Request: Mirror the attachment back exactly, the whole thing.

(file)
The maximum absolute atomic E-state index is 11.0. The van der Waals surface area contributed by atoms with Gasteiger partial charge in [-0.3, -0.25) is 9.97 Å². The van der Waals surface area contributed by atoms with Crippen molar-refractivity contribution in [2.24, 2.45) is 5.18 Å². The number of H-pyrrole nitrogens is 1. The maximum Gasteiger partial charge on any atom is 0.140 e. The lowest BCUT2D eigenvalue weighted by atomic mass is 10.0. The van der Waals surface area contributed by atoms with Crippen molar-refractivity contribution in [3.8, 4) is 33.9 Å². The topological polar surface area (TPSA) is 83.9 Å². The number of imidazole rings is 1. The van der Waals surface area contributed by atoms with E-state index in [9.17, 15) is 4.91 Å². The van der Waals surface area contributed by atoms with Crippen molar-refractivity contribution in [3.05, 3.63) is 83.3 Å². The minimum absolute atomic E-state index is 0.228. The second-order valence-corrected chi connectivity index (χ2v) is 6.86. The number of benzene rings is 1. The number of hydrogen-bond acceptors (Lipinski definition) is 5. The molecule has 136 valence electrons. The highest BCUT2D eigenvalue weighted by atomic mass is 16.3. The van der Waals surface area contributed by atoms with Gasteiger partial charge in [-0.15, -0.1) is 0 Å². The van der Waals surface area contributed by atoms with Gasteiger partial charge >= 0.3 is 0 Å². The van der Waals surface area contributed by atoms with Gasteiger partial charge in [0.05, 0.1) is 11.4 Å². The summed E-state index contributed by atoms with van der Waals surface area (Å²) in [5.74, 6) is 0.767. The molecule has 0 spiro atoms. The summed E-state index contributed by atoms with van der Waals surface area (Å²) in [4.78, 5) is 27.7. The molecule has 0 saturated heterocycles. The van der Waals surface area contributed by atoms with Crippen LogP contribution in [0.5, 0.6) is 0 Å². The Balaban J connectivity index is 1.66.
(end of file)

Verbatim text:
The maximum absolute atomic E-state index is 11.0. The van der Waals surface area contributed by atoms with Gasteiger partial charge in [-0.3, -0.25) is 9.97 Å². The van der Waals surface area contributed by atoms with Crippen molar-refractivity contribution in [2.24, 2.45) is 5.18 Å². The number of H-pyrrole nitrogens is 1. The maximum Gasteiger partial charge on any atom is 0.140 e. The lowest BCUT2D eigenvalue weighted by atomic mass is 10.0. The van der Waals surface area contributed by atoms with Crippen molar-refractivity contribution in [3.8, 4) is 33.9 Å². The topological polar surface area (TPSA) is 83.9 Å². The number of imidazole rings is 1. The van der Waals surface area contributed by atoms with E-state index in [9.17, 15) is 4.91 Å². The van der Waals surface area contributed by atoms with Crippen molar-refractivity contribution in [3.05, 3.63) is 83.3 Å². The minimum absolute atomic E-state index is 0.228. The second-order valence-corrected chi connectivity index (χ2v) is 6.86. The number of benzene rings is 1. The number of hydrogen-bond acceptors (Lipinski definition) is 5. The molecule has 136 valence electrons. The highest BCUT2D eigenvalue weighted by atomic mass is 16.3. The van der Waals surface area contributed by atoms with Gasteiger partial charge in [-0.15, -0.1) is 0 Å². The van der Waals surface area contributed by atoms with Gasteiger partial charge >= 0.3 is 0 Å². The van der Waals surface area contributed by atoms with Gasteiger partial charge in [0.05, 0.1) is 11.4 Å². The summed E-state index contributed by atoms with van der Waals surface area (Å²) in [5.74, 6) is 0.767. The molecule has 0 spiro atoms. The summed E-state index contributed by atoms with van der Waals surface area (Å²) in [4.78, 5) is 27.7. The molecule has 0 saturated heterocycles. The van der Waals surface area contributed by atoms with Crippen LogP contribution in [0.5, 0.6) is 0 Å². The Balaban J connectivity index is 1.66.